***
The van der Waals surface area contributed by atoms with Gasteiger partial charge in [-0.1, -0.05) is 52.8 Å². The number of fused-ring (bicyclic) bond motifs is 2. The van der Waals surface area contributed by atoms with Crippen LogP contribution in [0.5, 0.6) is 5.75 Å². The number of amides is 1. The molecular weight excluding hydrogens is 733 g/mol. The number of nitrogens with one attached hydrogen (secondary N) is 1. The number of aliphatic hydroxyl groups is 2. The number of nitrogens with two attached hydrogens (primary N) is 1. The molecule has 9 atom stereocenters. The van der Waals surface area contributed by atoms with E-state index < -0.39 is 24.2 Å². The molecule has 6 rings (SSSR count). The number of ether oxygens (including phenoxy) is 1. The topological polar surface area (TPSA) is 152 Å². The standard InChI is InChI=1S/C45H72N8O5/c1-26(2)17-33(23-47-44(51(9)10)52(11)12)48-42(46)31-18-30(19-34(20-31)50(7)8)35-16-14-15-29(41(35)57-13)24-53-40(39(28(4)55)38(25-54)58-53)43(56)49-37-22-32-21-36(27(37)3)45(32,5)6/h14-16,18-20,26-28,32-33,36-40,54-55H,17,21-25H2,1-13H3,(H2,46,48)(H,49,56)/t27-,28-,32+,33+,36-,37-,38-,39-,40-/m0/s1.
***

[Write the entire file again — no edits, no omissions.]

The van der Waals surface area contributed by atoms with Gasteiger partial charge in [-0.1, -0.05) is 52.8 Å². The number of fused-ring (bicyclic) bond motifs is 2. The van der Waals surface area contributed by atoms with Crippen LogP contribution in [0.5, 0.6) is 5.75 Å². The number of amides is 1. The molecular weight excluding hydrogens is 733 g/mol. The number of nitrogens with one attached hydrogen (secondary N) is 1. The number of aliphatic hydroxyl groups is 2. The number of nitrogens with two attached hydrogens (primary N) is 1. The molecule has 9 atom stereocenters. The van der Waals surface area contributed by atoms with E-state index < -0.39 is 24.2 Å². The molecule has 6 rings (SSSR count). The number of ether oxygens (including phenoxy) is 1. The topological polar surface area (TPSA) is 152 Å². The standard InChI is InChI=1S/C45H72N8O5/c1-26(2)17-33(23-47-44(51(9)10)52(11)12)48-42(46)31-18-30(19-34(20-31)50(7)8)35-16-14-15-29(41(35)57-13)24-53-40(39(28(4)55)38(25-54)58-53)43(56)49-37-22-32-21-36(27(37)3)45(32,5)6/h14-16,18-20,26-28,32-33,36-40,54-55H,17,21-25H2,1-13H3,(H2,46,48)(H,49,56)/t27-,28-,32+,33+,36-,37-,38-,39-,40-/m0/s1.